Where are you? You, the actor, knows where a scene is taking place: a living room, a bus, an amusement park. That’s fine, but it’s vital to see it, smell it, hear the sounds all around you. It’s essential to imagine the carpeted surface one’s standing on, the painted walls, the TV in the corner… or the vinyl seats, narrow aisle, grimy windows of the bus… or the gigantic Ferris wheel, the feel of the breeze, the glare of corny colored lights, the smelly, crowded walkways of the amusement park. Imagine all this, and imagine it all specifically.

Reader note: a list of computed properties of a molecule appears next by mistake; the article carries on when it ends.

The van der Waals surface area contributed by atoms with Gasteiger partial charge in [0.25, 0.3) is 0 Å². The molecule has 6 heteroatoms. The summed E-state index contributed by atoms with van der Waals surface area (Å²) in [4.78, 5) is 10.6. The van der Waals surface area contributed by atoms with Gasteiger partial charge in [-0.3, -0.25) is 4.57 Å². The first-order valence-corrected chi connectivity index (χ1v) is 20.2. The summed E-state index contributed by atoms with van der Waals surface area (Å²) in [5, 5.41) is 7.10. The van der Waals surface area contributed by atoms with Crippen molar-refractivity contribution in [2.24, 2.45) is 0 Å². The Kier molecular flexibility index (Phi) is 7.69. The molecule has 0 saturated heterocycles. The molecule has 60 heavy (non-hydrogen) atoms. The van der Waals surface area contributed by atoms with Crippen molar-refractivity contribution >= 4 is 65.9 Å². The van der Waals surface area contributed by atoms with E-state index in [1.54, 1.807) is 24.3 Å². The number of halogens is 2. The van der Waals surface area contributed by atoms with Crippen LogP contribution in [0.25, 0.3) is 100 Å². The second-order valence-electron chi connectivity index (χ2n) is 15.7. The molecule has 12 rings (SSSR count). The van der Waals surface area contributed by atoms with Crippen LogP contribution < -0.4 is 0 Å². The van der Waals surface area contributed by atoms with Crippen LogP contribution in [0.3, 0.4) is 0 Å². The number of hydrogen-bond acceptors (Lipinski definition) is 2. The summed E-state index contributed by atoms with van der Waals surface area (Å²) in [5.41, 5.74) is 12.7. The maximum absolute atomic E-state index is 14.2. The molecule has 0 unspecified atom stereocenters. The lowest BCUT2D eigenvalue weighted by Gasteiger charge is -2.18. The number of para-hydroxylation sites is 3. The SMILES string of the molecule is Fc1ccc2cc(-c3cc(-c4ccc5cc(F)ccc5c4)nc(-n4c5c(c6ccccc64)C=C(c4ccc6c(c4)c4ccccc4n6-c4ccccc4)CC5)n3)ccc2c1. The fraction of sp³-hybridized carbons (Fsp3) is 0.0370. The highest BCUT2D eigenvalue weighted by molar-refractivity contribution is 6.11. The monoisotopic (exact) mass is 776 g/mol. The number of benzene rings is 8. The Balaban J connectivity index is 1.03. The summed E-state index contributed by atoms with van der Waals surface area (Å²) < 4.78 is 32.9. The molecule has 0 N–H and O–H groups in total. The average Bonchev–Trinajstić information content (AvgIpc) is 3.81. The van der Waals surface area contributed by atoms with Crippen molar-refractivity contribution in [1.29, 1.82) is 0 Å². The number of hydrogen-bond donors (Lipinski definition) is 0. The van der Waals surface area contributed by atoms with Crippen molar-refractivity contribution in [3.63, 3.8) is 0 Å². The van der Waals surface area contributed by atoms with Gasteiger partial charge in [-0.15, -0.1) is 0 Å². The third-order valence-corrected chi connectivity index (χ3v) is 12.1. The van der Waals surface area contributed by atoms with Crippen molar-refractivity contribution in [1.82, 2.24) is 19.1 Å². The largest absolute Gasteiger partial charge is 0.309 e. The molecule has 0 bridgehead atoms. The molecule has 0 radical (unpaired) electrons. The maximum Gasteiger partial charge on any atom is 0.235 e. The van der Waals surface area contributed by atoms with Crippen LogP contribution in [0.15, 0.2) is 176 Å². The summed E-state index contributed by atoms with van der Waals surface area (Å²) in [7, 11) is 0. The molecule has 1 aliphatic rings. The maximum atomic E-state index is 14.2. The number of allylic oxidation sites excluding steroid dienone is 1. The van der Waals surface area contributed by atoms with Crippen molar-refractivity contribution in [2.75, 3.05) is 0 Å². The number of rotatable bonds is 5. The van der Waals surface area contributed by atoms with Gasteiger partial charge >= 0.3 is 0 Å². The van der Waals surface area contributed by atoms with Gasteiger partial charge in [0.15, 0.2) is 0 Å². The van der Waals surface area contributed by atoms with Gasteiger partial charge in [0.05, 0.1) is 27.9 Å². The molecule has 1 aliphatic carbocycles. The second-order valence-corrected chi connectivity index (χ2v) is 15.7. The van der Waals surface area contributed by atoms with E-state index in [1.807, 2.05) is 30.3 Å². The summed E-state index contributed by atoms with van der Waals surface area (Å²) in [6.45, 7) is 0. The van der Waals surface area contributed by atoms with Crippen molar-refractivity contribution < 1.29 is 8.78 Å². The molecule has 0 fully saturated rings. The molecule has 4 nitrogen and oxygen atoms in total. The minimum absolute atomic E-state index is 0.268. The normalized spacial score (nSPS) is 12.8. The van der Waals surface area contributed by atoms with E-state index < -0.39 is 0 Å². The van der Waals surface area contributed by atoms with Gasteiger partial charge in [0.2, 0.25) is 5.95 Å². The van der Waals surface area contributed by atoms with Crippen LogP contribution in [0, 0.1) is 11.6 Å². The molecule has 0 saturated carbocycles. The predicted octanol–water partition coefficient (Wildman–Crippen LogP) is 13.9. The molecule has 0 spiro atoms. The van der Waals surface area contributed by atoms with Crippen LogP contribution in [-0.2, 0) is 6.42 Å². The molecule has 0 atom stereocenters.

Plus, focusing on “where” can combat st_ge fr_ght. You concentrate on “where” and that brings you back to the reality of the world of the play.
“Where” is also invaluable for auditions. An actress auditioned for a role and was asked to read a scene that took place in a garden. She imagined her own garden in rich detail and with great love. She got cast in the role. Later in rehearsal she didn’t recreate her garden in the same way. The director nearly fired her. Fortunately she realized the problem herself.
“Where” – an essential.